Extra-marital affairs are nothing unusual in "Desperate Housewives." But is the Bay Area really that far off from Wisteria Lane? A web dating service for men and women who want to cheat on their partners says it's seeing a huge jump in Bay Area membership, especially among one particular group.
"It's these young married women 200-300 percent growth in that area. I think that's pretty remarkable and telling of what's going on in society," said AshleyMadison.com founder Noel Biderman.
Canadian Noel Biderman founded AshleyMadison.com. With its racy commercials, banned from the Super Bowl -- the site doesn't hide the fact it's here to make money off cheating hearts. And Biderman claims there are a lot of them in the Bay Area. A year ago, women married less than three years accounted for under 300 members locally -- now, there are about 850. And this region has one of the highest ratios of women to men on the site. Biderman believes it reflects Bay Area women's financial independence.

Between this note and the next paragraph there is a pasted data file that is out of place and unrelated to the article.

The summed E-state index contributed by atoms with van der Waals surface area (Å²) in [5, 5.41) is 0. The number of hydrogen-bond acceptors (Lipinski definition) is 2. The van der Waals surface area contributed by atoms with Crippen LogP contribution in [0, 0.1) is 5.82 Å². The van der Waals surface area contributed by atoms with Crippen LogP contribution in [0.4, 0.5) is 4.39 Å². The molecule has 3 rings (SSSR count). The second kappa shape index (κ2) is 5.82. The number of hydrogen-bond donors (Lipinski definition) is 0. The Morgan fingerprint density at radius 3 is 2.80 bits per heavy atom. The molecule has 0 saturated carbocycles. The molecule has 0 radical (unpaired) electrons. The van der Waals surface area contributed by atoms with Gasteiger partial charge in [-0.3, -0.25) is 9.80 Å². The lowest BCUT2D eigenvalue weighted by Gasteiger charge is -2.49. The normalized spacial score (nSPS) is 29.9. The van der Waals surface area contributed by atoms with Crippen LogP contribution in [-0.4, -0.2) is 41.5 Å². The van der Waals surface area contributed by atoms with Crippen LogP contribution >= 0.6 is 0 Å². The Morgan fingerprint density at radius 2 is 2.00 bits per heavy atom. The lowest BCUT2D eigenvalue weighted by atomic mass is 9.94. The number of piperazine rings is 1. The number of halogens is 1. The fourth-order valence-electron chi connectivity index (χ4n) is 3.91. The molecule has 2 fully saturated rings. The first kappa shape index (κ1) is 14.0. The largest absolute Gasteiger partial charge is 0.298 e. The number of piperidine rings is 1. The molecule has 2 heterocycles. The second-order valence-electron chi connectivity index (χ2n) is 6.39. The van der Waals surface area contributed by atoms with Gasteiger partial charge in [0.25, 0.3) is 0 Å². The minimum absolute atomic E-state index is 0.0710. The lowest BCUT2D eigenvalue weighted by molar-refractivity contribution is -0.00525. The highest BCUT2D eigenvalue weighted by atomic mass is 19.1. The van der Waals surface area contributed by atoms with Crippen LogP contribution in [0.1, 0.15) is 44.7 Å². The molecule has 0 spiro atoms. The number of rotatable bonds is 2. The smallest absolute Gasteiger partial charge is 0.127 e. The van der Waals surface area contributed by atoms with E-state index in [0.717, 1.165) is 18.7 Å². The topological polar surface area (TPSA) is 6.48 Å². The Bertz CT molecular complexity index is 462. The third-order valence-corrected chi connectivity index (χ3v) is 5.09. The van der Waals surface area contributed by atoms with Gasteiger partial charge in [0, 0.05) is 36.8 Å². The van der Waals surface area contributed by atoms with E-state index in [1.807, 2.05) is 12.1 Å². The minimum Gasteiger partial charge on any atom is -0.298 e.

"Women who have steady jobs, are now the main income breadwinner in the family, those women tend to have more affairs than say a woman who works part-time, who works less than her husband," said Biderman.
Biderman believes celebrity affairs such as Tiger Woods may have de-stigmatized affairs and made them more mainstream. Meanwhile, technology may have made them easier. Jessica Fenduin, a happily-married visitor from the Netherlands, has seen online social networking lead to sexual networking among acquaintances.
"People are married for 10 years and they think about their first love and they go online, go to Facebook find their first love and make easier contact I think," said Jessica Fenduin.
Jessica's husband Martin says if you want to keep the love you have now -- it's actually quite simple.
"Pay attention, pay attention to her. That's the best you can do really," said Martin Fenduin.
As if to underscore that point about needing to be appreciated, Ashley Madison says 31,000 new women signed up the day after Mother's Day. The site also expects a jump on the upcoming day after Father's Day.